In a few short days Lent begins. What is this season about? For some people it means a restricted diet (no meat on Fridays) and deprivation from some of the little pleasures like sweets or alcohol (or coffee if you are really brave). Acquiring self-mastery through these self-denials is undoubtedly a very important part of the Lenten season - but not the only one.The next six weeks can be an excellent time to do a spiritual examination (much like our yearly physical). How is our relationship with the Lord? Am I setting aside time daily to pray? Is my prayer time distracted or perfunctory? Am I entering into His presence and experiencing God speaking into my life? What is taking up my discretionary time? Does watching sports and movies leave me little time for spiritual reading or visiting with old friends and family members? What are my priorities? How about my finances? Am I generous to those in need?
What is my response to those men and women holding signs at the street corners? Do I wonder what they did wrong to get into that position, or do I try to help them in some way (hint: some people buy $5 or $10 McDonald’s gift cards to give away; others have boxes of granola bars open and ready to give them something to eat)? The most significant thing we can do revolves around reconciliation—both with God and the people in our lives. Lent is the perfect time to exam our conscience and prepare to make a good confession. We’re all aware that many Catholics only rarely, if at all, make use of the Sacrament of Confession. Don’t miss this opportunity. You can look at a site like http://www.beginningcatholic.com/catholic-examination-of-conscience for a fairly detailed list of possible sins. Don’t be surprised at how many might actually apply.
And then there is the even more difficult task of reconciling with anyone with whom you may have had a conflict. We know deep down that God will always forgive us, but we’re not so sure about that person with whom we haven’t spoken in a while. But what if they’re not interested in being reconciled? I like St Paul’s advice: “If it is possible on your part, be at peace with everyone” (Romans 12:18). That first qualifications St Paul recognizing that perhaps not everyone wants to be reconciled. But if you’ve done your best to make peace, then that is all that is required of you.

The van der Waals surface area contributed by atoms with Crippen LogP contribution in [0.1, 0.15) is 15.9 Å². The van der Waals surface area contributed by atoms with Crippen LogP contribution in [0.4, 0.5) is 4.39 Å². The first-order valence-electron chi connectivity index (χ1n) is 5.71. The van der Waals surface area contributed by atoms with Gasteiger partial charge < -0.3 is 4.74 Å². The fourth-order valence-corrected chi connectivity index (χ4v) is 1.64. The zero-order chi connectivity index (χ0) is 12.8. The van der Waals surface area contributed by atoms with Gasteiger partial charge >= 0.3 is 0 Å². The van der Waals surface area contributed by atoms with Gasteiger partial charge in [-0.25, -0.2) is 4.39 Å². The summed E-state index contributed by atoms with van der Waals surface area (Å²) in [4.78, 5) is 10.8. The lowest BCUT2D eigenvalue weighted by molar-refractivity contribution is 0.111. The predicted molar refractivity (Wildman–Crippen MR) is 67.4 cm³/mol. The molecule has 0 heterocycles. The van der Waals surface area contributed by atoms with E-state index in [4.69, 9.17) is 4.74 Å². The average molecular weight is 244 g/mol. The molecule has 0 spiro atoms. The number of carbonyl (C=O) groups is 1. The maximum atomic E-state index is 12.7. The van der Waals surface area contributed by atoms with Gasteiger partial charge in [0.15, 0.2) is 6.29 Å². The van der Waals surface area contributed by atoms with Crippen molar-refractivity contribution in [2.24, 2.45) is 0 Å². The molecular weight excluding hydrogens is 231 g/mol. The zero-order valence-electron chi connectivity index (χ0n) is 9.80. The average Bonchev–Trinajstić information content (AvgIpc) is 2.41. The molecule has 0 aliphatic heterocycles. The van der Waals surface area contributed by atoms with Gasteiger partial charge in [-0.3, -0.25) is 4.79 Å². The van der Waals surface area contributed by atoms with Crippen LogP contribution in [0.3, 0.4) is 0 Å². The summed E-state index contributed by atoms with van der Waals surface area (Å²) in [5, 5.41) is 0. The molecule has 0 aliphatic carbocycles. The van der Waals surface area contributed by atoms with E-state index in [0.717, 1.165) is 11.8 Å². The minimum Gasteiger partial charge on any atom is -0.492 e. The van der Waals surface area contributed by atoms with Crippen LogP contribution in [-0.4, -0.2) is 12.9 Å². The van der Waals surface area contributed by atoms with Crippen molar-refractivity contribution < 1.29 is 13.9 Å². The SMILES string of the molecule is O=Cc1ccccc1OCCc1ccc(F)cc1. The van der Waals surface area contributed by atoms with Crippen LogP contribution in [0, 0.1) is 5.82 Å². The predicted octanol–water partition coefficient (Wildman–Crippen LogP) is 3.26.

In the Eastern Churches, the Sunday before Ash Wednesday is called “Forgiveness Sunday.” That is when the priest goes around to everyone in the village asking their forgiveness for anything he may have done throughout the year to offend them. Not only does he clear his conscience, but he sets the example for his flock.
And while I have only been here for 7 months, I know that there are plenty of things that, wittingly or not, I have done to offend you, the faithful flock of Our Lady of Mt Carmel. I have made some pastoral decisions that have not always been very wise or patient. I have spoken in ways that may not have seemed respectful of the ways and traditions of OLMC.
For those of you who are familiar with the four temperaments, I am a strong choleric, which means I am task -oriented and focused on getting things accomplished. Unfortunately, that doesn’t always translate into being patient with people. And of course, there is the business of not being able to remember everyone’s names. On this last charge, I plead guilty but with diminished culpability (or is that capacity?).
Please take advantage of the opportunities we will be providing for your spiritual growth- Ash Wednesday, daily Mass, Friday Stations of the Cross, our Lenten Mission and confessions. May God bless you and your family during this Holy Season in preparation for the Great Season that follows.
May God bless you and your family,
Fr Charlie Goraieb